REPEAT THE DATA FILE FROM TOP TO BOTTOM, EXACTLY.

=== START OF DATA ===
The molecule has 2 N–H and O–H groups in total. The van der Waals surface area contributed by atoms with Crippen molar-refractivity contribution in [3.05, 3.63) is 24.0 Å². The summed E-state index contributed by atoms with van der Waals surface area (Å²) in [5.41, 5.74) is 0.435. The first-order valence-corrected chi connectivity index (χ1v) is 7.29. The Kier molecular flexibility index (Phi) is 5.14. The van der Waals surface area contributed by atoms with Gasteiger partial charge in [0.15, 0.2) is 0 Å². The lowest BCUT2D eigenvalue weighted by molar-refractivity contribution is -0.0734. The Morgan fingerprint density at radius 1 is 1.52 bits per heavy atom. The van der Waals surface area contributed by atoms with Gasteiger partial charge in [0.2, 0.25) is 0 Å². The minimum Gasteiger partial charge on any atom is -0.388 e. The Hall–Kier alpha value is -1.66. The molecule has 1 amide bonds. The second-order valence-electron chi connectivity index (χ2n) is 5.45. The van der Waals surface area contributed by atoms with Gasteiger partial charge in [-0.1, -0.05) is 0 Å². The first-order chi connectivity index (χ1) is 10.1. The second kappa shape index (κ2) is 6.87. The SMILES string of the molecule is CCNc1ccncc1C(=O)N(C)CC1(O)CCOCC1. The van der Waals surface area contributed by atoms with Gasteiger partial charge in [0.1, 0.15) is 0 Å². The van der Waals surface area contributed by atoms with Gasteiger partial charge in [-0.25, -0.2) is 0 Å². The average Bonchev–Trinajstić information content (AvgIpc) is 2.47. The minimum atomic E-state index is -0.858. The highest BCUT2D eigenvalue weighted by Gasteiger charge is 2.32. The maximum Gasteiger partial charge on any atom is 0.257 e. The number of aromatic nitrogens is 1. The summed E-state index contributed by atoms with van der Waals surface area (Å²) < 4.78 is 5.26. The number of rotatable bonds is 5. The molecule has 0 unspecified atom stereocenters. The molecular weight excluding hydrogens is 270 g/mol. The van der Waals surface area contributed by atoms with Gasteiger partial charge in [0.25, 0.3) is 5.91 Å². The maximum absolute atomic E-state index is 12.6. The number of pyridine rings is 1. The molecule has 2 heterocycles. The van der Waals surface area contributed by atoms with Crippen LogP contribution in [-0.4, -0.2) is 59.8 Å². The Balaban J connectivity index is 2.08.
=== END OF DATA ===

The molecule has 2 N–H and O–H groups in total. The van der Waals surface area contributed by atoms with Crippen molar-refractivity contribution in [3.05, 3.63) is 24.0 Å². The summed E-state index contributed by atoms with van der Waals surface area (Å²) in [5.41, 5.74) is 0.435. The first-order valence-corrected chi connectivity index (χ1v) is 7.29. The Kier molecular flexibility index (Phi) is 5.14. The van der Waals surface area contributed by atoms with Gasteiger partial charge in [0.15, 0.2) is 0 Å². The lowest BCUT2D eigenvalue weighted by molar-refractivity contribution is -0.0734. The Morgan fingerprint density at radius 1 is 1.52 bits per heavy atom. The van der Waals surface area contributed by atoms with Gasteiger partial charge in [0.2, 0.25) is 0 Å². The minimum Gasteiger partial charge on any atom is -0.388 e. The Hall–Kier alpha value is -1.66. The molecule has 1 amide bonds. The second-order valence-electron chi connectivity index (χ2n) is 5.45. The van der Waals surface area contributed by atoms with Gasteiger partial charge in [-0.1, -0.05) is 0 Å². The first-order chi connectivity index (χ1) is 10.1. The second kappa shape index (κ2) is 6.87. The SMILES string of the molecule is CCNc1ccncc1C(=O)N(C)CC1(O)CCOCC1. The van der Waals surface area contributed by atoms with Gasteiger partial charge in [0.1, 0.15) is 0 Å². The van der Waals surface area contributed by atoms with Gasteiger partial charge in [-0.25, -0.2) is 0 Å². The average Bonchev–Trinajstić information content (AvgIpc) is 2.47. The minimum atomic E-state index is -0.858. The highest BCUT2D eigenvalue weighted by Gasteiger charge is 2.32. The maximum Gasteiger partial charge on any atom is 0.257 e. The number of aromatic nitrogens is 1. The summed E-state index contributed by atoms with van der Waals surface area (Å²) < 4.78 is 5.26. The number of rotatable bonds is 5. The molecule has 0 unspecified atom stereocenters. The molecular weight excluding hydrogens is 270 g/mol. The van der Waals surface area contributed by atoms with Gasteiger partial charge in [0.25, 0.3) is 5.91 Å². The maximum absolute atomic E-state index is 12.6. The number of pyridine rings is 1. The molecule has 2 heterocycles. The van der Waals surface area contributed by atoms with Crippen LogP contribution in [-0.4, -0.2) is 59.8 Å². The Balaban J connectivity index is 2.08.